Catch me if you can…
As I live in Victoria and the AFL is a multi billion dollar industry, or so they tell us, this drug thing still has me very sceptical. Firstly a guy on the street does not get the 3 strikes and you’re out excuse any more but the AFL players do, and get to remain totally anonymous to everyone in the organisation except I think their Club Doctor.
Secondly the law of averages tells us that if they are an equal section of the community then the statistics don’t add up when only one player has been busted in all the time this program has been going. The player that got caught with cocaine from Fremantle Football Club, Michael Johnson was busted by the cops on a night out, whilst out with injuries.
SO heaps of players are taking drugs and taking a educated risk. Thirdly how can the league say we want to inspire the kids etc. when players week in week out are getting pain killing jabs to fight through injuries during a game, when they would otherwise be forced off the field?
If that isn’t performance enhancing I don’t know what is, or why they let it happen
(stay tuned, I will revisit this in a year and see how MANY they have caught…A Joke)
Tanking has a new meaning in the AFL after the league announced plans to store players’ blood and urine samples long term among upgraded measures to deter drug cheats.
Samples will be kept on ice for eight years in the Australian Sports Anti-Doping Authority deep freeze facility, known as The Tank, to allow for repeated testing as technology advances.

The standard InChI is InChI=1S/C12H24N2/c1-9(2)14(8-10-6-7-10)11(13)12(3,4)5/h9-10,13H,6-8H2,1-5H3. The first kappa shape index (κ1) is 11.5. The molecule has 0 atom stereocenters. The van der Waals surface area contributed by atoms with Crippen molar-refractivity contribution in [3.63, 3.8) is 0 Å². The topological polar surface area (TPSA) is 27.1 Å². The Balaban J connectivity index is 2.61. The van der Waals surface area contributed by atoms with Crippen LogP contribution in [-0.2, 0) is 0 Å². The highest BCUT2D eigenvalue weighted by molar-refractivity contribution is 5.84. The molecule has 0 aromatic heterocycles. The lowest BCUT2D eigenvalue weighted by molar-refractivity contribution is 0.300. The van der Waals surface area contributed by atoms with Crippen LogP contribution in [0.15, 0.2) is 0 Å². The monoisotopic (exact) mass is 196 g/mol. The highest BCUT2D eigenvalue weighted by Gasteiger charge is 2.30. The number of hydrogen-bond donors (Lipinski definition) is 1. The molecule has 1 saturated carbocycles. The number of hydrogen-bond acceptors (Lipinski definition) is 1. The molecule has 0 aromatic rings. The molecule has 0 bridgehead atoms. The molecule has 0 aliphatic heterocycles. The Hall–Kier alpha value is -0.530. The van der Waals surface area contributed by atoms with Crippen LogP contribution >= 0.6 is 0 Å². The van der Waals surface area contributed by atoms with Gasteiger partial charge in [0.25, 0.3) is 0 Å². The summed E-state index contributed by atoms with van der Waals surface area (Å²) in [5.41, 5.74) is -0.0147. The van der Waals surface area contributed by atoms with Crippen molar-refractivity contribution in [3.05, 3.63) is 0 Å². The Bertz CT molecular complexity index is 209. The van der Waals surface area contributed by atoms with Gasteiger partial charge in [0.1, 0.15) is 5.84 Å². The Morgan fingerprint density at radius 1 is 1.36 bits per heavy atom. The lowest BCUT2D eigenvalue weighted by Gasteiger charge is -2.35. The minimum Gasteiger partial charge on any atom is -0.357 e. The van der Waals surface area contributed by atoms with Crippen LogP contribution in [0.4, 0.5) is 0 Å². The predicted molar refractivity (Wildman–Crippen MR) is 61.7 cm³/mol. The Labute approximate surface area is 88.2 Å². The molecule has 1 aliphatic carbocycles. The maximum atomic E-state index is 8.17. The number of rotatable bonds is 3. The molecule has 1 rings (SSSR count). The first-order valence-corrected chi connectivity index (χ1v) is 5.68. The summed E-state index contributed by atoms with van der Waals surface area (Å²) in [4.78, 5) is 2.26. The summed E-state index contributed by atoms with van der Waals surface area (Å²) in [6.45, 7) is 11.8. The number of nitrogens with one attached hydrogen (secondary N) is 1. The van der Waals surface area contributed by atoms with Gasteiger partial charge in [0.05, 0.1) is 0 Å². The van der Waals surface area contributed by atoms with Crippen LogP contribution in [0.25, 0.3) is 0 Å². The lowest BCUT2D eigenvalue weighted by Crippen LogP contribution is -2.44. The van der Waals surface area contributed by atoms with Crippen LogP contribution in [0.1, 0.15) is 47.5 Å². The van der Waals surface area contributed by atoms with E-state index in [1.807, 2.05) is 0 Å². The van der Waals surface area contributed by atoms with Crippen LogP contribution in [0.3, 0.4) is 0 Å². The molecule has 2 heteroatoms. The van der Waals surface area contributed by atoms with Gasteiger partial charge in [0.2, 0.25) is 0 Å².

AFL football operations manager Adrian Anderson said it raised the possibility of individuals being retrospectively stripped of awards, such as the Brownlow Medal, or a team being stripped of a premiership, if it was later found to have used banned substances.
The AFL will also be the first Australian sporting code to blood test its athletes for the performance-enhancing drugs human growth hormone and CERA.
CERA is a new synthetic variant of the endurance-boosting drug EPO.
ASADA acting chief executive Richard Ings said the AFL’s new program, which would cost about $500,000 a year, contained every element his agency wanted and set the example for other Australian sporting bodies.
”ASADA considers the AFL 2010 anti-doping program to be the gold standard of anti-doping programs in Australian sport,” Ings said.
Almost 1000 tests will be conducted this year, including target-testing where warranted.
While the AFL has had only one player test positive to performance-enhancing drugs former Richmond and Footscray ruckman Justin Charles in 20 years of testing, Anderson said they needed to be proactive.
”Performance-enhancing drugs are a massive threat worldwide to different sports and their integrity,” he said.
”We’re determined to stay ahead of the game, that’s why we’re entering into this agreement.